Practical Ecommerce

Interview: Microsoft Exec on Future of Software

Many industry experts believe software will increasingly migrate to web-based applications and away from localized, licensed products. Practical eCommerce asked a Microsoft official for his views on the matter. Baris Cetinok is director of product management and marketing for Microsoft Office Live Small Business. He’s a ten-year veteran of Microsoft and hails, originally, from Istanbul, Turkey.

Baris Cetinok

PEC: Salesforce.com is a pioneering web-based software solution. Now there’s Google Apps, which many believe is a web-based alternative to Microsoft Office. What’s the future of software, web-based or licensed?

CENTINOK: We take an expansive view of software as a service to include the breadth of our platform: The server and client-side software combined with services to deliver an end-to-end offering. We call this approach software plus services. This hybrid approach is a differentiating factor for Microsoft. Microsoft has unparalleled breadth of platform, across both business and consumer markets. For a given set of functionality, customers shouldn’t necessarily have to choose between a service and a packaged (or on-premise) offering. They should be able to get the benefits of both. This approach is at the core of our strategy, and we will continue to invest heavily to bring the combination of software and services to our customers.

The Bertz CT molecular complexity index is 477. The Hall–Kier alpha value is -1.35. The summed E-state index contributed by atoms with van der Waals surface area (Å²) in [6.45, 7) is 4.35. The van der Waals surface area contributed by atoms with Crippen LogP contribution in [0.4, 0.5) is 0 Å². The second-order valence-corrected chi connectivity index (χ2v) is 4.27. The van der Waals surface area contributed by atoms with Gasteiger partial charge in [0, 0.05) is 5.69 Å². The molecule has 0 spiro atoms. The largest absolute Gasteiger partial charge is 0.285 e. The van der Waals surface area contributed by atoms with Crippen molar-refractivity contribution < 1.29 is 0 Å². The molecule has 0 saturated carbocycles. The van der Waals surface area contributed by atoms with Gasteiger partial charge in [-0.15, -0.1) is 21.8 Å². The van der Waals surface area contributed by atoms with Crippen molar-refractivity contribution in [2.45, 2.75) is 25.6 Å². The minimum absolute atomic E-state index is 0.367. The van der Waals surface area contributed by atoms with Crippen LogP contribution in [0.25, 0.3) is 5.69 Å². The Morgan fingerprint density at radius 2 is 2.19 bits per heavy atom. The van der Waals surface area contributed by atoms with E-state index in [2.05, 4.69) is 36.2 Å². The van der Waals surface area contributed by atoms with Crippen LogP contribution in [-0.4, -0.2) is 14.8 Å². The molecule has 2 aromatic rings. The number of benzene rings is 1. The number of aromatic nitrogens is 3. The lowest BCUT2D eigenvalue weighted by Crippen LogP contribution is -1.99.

For example, we’ve done well with the Office Live Small Business offering. We initially chose to focus on small businesses and now we have over 450,000 small businesses running on Office Live Small Business. We provide the capabilities they look for in terms of software plus services: Hosted email, hosted SharePoint for document sharing and applications to run their business, as well as a hosted website, online marketing tools, etc. And all of this works in conjunction with the Office tools they typically already own today. And with the recent announcement of Office Live Workspace, a new web-based feature of Microsoft Office that lets people access their documents online and share their work with others, you’ll see exciting things from us in that regard in the months to come.

PEC: We understand that Microsoft is developing web-based alternatives to its Office suite. Is this true? Can you please elaborate?

CENTINOK: Customers want choice, which we are delivering today. We see great potential in the ability of the web to enhance Microsoft Office. Looking at how we deliver Outlook and Exchange is a great example of the direction we are heading. Some of our customers want the security and control of on-premise hosting, while others want it hosted and we offer them that choice with Exchange. On the desktop, we have an amazing application in Outlook, but also offer Outlook Web Access. And now we also offer Outlook Mobile Access and Outlook Voice Access as well. So you have a great rich desktop experience in Outlook and the convenience of web, voice and mobile access as well. Our goal is to provide our customers the choice to use what suits their scenario the best.

PEC: What are the positives and negatives of web-based software?